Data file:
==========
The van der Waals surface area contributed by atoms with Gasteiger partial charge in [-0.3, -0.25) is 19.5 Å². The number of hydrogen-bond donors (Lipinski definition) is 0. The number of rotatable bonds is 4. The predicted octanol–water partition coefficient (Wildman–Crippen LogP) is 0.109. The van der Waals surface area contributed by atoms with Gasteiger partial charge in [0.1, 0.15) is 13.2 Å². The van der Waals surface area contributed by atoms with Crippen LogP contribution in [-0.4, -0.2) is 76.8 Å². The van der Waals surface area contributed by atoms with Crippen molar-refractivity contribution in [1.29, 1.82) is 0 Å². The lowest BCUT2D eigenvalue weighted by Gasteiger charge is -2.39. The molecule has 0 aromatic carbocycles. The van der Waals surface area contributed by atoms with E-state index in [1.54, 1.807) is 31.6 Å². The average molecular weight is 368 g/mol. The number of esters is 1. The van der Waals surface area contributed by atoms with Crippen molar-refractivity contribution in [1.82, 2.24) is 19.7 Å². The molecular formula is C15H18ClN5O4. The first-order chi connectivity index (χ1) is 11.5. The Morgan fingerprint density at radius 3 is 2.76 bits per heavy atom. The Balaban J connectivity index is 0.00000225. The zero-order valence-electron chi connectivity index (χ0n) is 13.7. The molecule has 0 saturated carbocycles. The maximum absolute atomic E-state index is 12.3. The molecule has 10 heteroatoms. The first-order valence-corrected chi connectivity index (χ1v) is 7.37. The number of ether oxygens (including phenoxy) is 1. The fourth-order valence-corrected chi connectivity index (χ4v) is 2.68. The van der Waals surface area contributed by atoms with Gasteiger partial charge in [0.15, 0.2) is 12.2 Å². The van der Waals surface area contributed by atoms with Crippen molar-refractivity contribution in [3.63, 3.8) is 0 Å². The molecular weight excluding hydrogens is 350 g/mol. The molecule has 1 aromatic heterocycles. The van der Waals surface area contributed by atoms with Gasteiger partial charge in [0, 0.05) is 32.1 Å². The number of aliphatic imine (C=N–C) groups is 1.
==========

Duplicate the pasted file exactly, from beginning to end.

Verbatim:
The van der Waals surface area contributed by atoms with Gasteiger partial charge in [-0.3, -0.25) is 19.5 Å². The number of hydrogen-bond donors (Lipinski definition) is 0. The number of rotatable bonds is 4. The predicted octanol–water partition coefficient (Wildman–Crippen LogP) is 0.109. The van der Waals surface area contributed by atoms with Gasteiger partial charge in [0.1, 0.15) is 13.2 Å². The van der Waals surface area contributed by atoms with Crippen LogP contribution in [-0.4, -0.2) is 76.8 Å². The van der Waals surface area contributed by atoms with Crippen molar-refractivity contribution in [1.29, 1.82) is 0 Å². The lowest BCUT2D eigenvalue weighted by Gasteiger charge is -2.39. The molecule has 0 aromatic carbocycles. The van der Waals surface area contributed by atoms with E-state index in [1.54, 1.807) is 31.6 Å². The average molecular weight is 368 g/mol. The number of esters is 1. The van der Waals surface area contributed by atoms with Crippen molar-refractivity contribution in [1.82, 2.24) is 19.7 Å². The molecular formula is C15H18ClN5O4. The first-order chi connectivity index (χ1) is 11.5. The Morgan fingerprint density at radius 3 is 2.76 bits per heavy atom. The Balaban J connectivity index is 0.00000225. The zero-order valence-electron chi connectivity index (χ0n) is 13.7. The molecule has 0 saturated carbocycles. The maximum absolute atomic E-state index is 12.3. The molecule has 10 heteroatoms. The first-order valence-corrected chi connectivity index (χ1v) is 7.37. The number of ether oxygens (including phenoxy) is 1. The fourth-order valence-corrected chi connectivity index (χ4v) is 2.68. The van der Waals surface area contributed by atoms with Gasteiger partial charge in [0.15, 0.2) is 12.2 Å². The van der Waals surface area contributed by atoms with Crippen molar-refractivity contribution in [3.63, 3.8) is 0 Å². The molecular weight excluding hydrogens is 350 g/mol. The molecule has 1 aromatic heterocycles. The van der Waals surface area contributed by atoms with Gasteiger partial charge in [0, 0.05) is 32.1 Å². The number of aliphatic imine (C=N–C) groups is 1.